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Most people have 46 chromosomes in each cell. In males, this typically includes one X chromosome and one Y chromosome (XY). XYY syndrome is a genetic condition that occurs when a male has an extra copy of the Y chromosome in each of their cells (XYY). Sometimes, this mutation is only present in some cells. Males with XYY syndrome have 47 chromosomes because of the extra Y chromosome.
This condition is also sometimes called Jacob’s syndrome, XYY karyotype, or YY syndrome. According to the National Institutes of Health, XYY syndrome occurs in 1 out of every 1,000 boys.
For the most part, people with XYY syndrome live typical lives. Some may be taller than average and face learning difficulties or speech problems. They may also grow up with minor physical differences, such as weaker muscle tone. Besides these complications, though, males with XYY syndrome don’t usually have any distinguishing physical features, and they have normal sexual development.
XYY syndrome is the result of a random mix-up, or mutation, during the creation of a male’s genetic code. Most cases of XYY syndrome are not inherited. Researchers don’t believe that there’s any genetic predisposition to it. That is, men with XYY syndrome are not more or less likely than other men to have children with XYY syndrome. The random error can occur during the formation of sperm or at different times during the formation of an embryo. In the latter case, a male may have some cells that are not affected. This means that some cells may have XY genotype while others have XYY genotype.
The signs and symptoms of XYY syndrome differ from person to person and age to age.
Symptoms in a baby who has XYY syndrome can include:
Symptoms in a young child or teenager with XYY syndrome can include:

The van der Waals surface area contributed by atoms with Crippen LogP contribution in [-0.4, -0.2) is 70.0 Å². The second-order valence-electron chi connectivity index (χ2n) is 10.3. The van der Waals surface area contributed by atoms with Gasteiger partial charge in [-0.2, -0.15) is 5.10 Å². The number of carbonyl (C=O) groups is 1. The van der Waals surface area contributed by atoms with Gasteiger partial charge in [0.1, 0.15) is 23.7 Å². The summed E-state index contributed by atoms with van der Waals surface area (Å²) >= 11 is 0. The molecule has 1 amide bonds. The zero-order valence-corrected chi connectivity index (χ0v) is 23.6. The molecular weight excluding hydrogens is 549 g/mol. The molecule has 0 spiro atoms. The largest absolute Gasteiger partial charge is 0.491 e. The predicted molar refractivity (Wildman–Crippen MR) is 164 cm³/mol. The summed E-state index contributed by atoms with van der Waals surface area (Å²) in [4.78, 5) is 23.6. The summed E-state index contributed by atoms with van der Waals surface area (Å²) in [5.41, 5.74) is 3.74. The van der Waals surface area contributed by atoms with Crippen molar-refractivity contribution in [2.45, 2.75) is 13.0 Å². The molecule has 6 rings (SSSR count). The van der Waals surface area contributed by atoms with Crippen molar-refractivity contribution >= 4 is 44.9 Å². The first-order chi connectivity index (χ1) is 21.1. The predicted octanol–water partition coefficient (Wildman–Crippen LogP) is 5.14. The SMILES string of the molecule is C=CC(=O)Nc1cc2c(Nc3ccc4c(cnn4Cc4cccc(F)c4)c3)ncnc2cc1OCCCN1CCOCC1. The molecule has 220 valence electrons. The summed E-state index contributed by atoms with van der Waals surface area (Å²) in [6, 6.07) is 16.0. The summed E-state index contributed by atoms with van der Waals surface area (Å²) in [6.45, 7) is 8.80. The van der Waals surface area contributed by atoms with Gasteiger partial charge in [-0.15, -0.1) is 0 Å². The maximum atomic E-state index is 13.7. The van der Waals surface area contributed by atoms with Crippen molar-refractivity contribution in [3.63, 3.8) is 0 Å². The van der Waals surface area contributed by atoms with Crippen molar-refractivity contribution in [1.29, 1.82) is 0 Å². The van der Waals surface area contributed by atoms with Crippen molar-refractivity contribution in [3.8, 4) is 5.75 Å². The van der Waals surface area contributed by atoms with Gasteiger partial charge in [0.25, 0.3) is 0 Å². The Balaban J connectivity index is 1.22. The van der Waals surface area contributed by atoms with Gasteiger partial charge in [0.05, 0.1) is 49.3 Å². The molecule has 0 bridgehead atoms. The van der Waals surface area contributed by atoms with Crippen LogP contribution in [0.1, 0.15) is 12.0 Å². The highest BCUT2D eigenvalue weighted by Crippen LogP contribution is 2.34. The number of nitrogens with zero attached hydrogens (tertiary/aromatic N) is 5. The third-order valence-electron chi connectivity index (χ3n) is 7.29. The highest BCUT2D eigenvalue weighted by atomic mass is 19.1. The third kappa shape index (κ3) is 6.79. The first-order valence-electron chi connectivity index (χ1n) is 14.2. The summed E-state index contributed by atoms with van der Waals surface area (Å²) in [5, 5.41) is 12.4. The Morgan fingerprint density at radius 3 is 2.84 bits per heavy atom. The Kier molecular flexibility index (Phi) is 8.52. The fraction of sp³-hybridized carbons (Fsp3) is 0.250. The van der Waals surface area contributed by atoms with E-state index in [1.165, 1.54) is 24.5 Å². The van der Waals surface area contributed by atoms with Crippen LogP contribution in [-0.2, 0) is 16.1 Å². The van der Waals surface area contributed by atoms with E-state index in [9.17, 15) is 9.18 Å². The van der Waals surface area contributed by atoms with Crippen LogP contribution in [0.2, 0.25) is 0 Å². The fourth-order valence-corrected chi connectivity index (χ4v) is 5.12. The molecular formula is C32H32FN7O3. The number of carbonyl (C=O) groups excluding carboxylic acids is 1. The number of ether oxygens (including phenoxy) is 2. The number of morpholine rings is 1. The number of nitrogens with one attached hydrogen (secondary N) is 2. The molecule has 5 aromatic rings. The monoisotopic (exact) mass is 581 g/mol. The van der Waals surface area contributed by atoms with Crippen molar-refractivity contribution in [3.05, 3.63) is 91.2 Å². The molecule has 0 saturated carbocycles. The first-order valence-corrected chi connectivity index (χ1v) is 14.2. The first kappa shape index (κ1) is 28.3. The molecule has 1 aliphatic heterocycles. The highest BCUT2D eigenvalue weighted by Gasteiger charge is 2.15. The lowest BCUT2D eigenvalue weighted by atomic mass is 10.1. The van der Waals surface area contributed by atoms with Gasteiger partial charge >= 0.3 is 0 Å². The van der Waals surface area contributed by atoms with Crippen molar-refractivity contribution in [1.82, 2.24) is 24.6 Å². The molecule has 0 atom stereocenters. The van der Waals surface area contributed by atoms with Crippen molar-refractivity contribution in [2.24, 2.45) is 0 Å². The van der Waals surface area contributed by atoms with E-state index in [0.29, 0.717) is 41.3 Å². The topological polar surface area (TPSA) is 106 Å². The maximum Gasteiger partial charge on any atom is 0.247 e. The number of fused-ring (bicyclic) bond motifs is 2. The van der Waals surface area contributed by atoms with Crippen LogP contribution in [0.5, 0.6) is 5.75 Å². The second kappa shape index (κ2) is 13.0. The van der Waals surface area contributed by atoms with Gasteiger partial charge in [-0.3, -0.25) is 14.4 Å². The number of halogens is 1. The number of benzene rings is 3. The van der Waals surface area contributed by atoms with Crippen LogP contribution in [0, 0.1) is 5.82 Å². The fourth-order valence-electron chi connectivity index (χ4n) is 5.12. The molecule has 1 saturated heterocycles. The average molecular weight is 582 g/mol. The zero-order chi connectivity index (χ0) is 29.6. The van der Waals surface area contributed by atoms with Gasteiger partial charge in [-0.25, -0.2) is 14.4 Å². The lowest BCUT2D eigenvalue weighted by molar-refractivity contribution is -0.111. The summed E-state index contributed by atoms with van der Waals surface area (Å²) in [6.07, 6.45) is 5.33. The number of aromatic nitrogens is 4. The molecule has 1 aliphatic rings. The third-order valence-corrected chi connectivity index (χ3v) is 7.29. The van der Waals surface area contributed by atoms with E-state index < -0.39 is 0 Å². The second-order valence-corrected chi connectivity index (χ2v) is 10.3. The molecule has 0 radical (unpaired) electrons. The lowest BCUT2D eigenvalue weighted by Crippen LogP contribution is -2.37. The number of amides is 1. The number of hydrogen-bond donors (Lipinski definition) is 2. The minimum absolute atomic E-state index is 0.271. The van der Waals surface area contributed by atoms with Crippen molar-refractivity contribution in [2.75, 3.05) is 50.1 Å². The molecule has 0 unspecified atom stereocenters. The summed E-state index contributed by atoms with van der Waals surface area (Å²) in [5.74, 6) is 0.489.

In adults, infertility is a possible symptom of XYY syndrome.
XYY syndrome may remain undiscovered and undiagnosed until adulthood. That’s when fertility problems such decreased sperm counts alert doctors to a possible condition.
Genetic disorders can be diagnosed with a chromosome analysis. If your doctor can’t find another explanation for symptoms that may indicate XYY syndrome, they may ask you to undergo a chromosome analysis to check for XYY syndrome.
XYY syndrome can’t be cured. But treatments can help reduce its symptoms and effects, especially if it’s diagnosed early. People with XYY syndrome can work with healthcare providers to address any symptoms they may have, such as speech and learning problems. As they get older, they may want to work with a reproductive specialist to address any infertility concerns.
The following treatment options may help address some of the most common effects of XYY syndrome.
Speech therapy: People with XYY syndrome may have speech or motor skill disabilities. Healthcare professionals can help treat these issues. They can also provide plans for future improvements.
Physical or occupational therapy: Some younger people with XYY syndrome have delayed motor skill development. They may also have difficulty with muscle strength. Physical therapists and occupational therapists can help people overcome these issues.
Educational therapy: Some people with XYY syndrome have learning disabilities. If your child has this syndrome, talk with their teacher, principal, and special education coordinators. Arrange a schedule that’s best suited to your child’s needs. Outside tutors and educational instruction may be necessary.
People with XYY syndrome can — and very often do — live completely normal lives with the condition. In fact, XYY syndrome can remain undiagnosed throughout a person’s lifetime. If it is diagnosed, however, individuals with XYY syndrome can find the help they might need.
Written by: Kimberly Holland
Medically reviewed on: Oct 27, 2016: Euna Chi, MD
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